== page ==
Appl Clin Inform 2017; 08(03): 719-730
DOI: 10.4338/ACI-2016-10-RA-0172
Research Article
Schattauer GmbH

A Web-based Game for Teaching Facial Expressions to Schizophrenic Patients

Kemal Hakan Gülkesen
1  Department of Biostatistics and Medical Informatics, Faculty of Medicine, Akdeniz University, Antalya, Turkey
,
Filiz Işleyen
1  Department of Biostatistics and Medical Informatics, Faculty of Medicine, Akdeniz University, Antalya, Turkey
,
Buket Cinemre
2  Department of Psychiatry, Faculty of Medicine, Akdeniz University, Antalya, Turkey
,
Mehmet Kemal Samur
3  Department of Biostatistics and Computational Biology, Dana-Farber Cancer Institute and Harvard School of Public Health, Boston, USA
,
Semiha Şen Kaya
2  Department of Psychiatry, Faculty of Medicine, Akdeniz University, Antalya, Turkey
,
Neşe Zayim
1  Department of Biostatistics and Medical Informatics, Faculty of Medicine, Akdeniz University, Antalya, Turkey
› Author Affiliations
Further Information

Correspondence to:

Kemal Hakan Gülkesen
Department of Biostatistics and Medical Informatics
Faculty of Medicine
Akdeniz University
Antalya, Turkey

Publication History

received: 16 October 2016

accepted: 27 April 2017

Publication Date:
20 December 2017 (online)

 

Summary

Background: Recognizing facial expressions is an important social skill. In some psychological disorders such as schizophrenia, loss of this skill may complicate the patient’s daily life. Prior research has shown that information technology may help to develop facial expression recognition skills through educational software and games.

Objectives: To examine if a computer game designed for teaching facial expressions would improve facial expression recognition skills of patients with schizophrenia.

Methods: We developed a website composed of eight serious games. Thirty-two patients were given a pre-test composed of 21 facial expression photographs. Eighteen patients were in the study group while 14 were in the control group. Patients in the study group were asked to play the games on the website. After a period of one month, we performed a post-test for all patients.

Results: The median score of the correct answers was 17.5 in the control group whereas it was 16.5 in the study group (of 21) in pretest. The median post-test score was 18 in the control group (p=0.052) whereas it was 20 in the study group (p<0.001).

Conclusions: Computer games may be used for the purpose of educating people who have difficulty in recognizing facial expressions.

Citation: Gülkesen KH, Işleyen F, Cinemre B, Şamur MK, Sen Kaya S, Zayim N. A web-based game for teaching facial expressions to schizophrenic patients. Appl Clin Inform 2017; 8: 719–730 https://doi.org/10.4338/ACI-2016-10-RA-0172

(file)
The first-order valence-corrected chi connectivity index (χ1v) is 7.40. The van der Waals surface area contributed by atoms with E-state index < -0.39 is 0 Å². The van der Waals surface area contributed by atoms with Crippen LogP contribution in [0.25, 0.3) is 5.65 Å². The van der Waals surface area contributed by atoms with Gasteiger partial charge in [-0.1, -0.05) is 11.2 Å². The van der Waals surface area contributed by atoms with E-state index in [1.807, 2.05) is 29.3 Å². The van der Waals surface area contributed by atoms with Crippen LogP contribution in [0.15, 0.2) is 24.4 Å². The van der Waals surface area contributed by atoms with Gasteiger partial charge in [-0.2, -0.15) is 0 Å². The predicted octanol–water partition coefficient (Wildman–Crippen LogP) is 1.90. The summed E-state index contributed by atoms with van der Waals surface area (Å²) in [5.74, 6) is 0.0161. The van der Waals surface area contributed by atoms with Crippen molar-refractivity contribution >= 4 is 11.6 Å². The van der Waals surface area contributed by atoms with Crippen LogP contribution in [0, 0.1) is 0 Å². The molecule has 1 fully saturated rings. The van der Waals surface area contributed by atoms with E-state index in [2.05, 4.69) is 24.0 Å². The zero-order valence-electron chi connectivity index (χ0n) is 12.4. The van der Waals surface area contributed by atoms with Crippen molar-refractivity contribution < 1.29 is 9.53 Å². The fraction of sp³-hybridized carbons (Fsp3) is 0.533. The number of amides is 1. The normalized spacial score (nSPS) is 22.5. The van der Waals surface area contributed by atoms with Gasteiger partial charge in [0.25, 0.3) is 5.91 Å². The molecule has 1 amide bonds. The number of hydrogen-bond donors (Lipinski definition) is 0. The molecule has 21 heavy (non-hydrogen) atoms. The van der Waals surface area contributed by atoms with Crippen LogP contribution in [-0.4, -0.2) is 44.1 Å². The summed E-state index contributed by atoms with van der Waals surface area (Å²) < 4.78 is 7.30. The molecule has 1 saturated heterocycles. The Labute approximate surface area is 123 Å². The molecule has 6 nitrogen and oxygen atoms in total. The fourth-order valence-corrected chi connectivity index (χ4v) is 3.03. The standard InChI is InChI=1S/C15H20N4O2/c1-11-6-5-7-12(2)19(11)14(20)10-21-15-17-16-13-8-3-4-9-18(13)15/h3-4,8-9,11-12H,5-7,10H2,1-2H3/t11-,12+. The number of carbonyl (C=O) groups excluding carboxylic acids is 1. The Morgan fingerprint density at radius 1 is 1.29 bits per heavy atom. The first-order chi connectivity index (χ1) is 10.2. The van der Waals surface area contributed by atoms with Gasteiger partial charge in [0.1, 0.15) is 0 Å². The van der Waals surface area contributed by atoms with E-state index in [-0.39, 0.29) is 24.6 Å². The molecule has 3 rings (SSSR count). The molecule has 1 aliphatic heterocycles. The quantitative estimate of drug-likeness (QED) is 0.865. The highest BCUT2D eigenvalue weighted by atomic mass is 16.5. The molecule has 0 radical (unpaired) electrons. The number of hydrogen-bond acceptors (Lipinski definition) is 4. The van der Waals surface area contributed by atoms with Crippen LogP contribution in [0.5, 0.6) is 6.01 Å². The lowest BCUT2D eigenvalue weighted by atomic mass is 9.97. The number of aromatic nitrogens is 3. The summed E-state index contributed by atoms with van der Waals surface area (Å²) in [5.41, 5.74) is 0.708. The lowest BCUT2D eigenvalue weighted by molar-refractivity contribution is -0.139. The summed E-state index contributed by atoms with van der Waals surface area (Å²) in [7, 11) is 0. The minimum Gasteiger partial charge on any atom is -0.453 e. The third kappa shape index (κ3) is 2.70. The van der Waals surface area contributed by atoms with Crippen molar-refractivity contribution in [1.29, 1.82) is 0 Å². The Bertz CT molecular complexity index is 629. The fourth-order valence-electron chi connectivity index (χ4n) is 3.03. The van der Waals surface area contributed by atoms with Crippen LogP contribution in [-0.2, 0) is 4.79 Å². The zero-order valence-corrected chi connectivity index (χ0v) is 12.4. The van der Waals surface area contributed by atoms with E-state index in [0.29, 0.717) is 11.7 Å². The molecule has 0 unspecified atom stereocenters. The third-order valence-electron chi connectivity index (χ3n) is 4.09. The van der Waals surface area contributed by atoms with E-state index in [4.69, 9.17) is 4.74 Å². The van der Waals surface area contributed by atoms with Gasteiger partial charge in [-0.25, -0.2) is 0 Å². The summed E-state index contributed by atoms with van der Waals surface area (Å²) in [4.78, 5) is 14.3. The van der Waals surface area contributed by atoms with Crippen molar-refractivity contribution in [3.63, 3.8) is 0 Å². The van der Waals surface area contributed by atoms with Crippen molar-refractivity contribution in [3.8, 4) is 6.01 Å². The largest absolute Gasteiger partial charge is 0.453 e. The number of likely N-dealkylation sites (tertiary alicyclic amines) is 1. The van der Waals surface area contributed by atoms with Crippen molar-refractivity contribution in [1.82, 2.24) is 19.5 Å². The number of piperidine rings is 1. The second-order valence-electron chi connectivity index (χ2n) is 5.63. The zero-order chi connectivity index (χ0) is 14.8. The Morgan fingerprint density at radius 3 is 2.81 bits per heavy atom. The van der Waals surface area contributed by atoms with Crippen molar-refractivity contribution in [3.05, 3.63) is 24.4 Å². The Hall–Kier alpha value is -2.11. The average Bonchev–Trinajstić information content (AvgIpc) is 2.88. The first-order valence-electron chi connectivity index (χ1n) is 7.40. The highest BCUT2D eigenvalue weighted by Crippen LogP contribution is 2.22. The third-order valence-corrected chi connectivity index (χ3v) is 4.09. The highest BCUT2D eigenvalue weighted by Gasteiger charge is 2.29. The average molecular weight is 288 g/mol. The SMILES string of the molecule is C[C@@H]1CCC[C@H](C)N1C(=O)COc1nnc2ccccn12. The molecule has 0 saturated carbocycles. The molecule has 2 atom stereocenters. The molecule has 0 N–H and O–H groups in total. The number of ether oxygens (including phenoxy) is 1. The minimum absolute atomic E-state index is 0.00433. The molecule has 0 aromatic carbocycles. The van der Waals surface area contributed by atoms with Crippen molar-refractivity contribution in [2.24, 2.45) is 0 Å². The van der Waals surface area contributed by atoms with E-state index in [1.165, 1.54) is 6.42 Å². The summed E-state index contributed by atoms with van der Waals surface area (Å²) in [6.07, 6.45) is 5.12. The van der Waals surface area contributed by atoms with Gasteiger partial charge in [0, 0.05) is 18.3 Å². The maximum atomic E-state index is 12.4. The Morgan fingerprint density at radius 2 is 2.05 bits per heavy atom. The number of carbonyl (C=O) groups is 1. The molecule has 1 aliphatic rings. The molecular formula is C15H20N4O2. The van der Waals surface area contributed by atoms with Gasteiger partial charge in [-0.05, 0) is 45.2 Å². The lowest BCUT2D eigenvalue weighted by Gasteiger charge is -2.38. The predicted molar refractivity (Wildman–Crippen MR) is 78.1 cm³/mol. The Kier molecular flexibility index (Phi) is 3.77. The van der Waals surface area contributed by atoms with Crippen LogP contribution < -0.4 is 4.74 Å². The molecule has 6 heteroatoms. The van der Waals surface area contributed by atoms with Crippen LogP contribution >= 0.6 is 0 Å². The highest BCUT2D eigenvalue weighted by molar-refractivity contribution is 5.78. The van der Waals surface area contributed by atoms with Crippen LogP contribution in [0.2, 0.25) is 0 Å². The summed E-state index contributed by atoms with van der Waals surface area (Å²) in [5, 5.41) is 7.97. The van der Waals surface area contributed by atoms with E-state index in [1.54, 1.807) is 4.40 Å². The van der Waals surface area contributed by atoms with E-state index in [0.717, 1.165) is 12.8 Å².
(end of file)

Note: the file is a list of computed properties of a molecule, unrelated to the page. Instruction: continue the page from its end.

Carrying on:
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1. Background and Significance

Facial expressions constitute an important component of non-verbal communication between people. Many psychological studies have shown that recognizing and understanding facial expressions is an important social skill [[1]–[3]]. In certain psychological disorders, such as autism and schizophrenia, the loss of these skills may complicate the patient’s daily life. For instance, patients may suffer from social difficulties and communication problems [[1]–[4]]. Prior research has shown that information technology may help to develop facial expression recognition skills through educational software and “serious” games [[5]–[7]]. The primary purpose of such serious games is training or educating the users rather than entertaining them [[8]].

There are many facial expressions and most of them are culture-specific. A facial expression specific to one culture may mean nothing or something quite different in another cultural environment [[9]]. However, it is widely accepted that there are seven universal facial expressions recognized in the same manner in every culture. The feelings these facial expressions represent are anger, fear, happiness, surprise, disgust, sadness, and neutrality [[10]]. Internet-based educational software using these expressions may be used in any culture and may help the patient to improve facial expression recognition skills. Frommann et al. designed a study to compare 16 ‘post-acute’ patients with schizophrenia and a control group. According to the study, a group of patients who were trained with software improved their performance in the identification of facial emotions [[5]]. Silver et al. explored the effect of emotion training exercises on the perception of facial emotional expressions. Twenty male chronic patients with schizophrenia underwent three training sessions using emotion training software, which was initially developed for autistic children and then adapted to the clinical setting. Patients were assessed before and after training with validated tests for the identification of facial emotions, differentiation of facial emotions, and working memory. They showed that brief emotion training could improve recognition of facial emotional expressions in patients with chronic schizophrenia [[6]]. Russel et al. investigated the effectiveness of the ‘micro-expressions training tool’ (METT), which was developed to improve emotion recognition skill. Twenty patients with schizophrenia and 20 healthy control participants were involved in the study. The patients with schizophrenia showed significant improvements in emotion recognition following the training with this tool [[7]].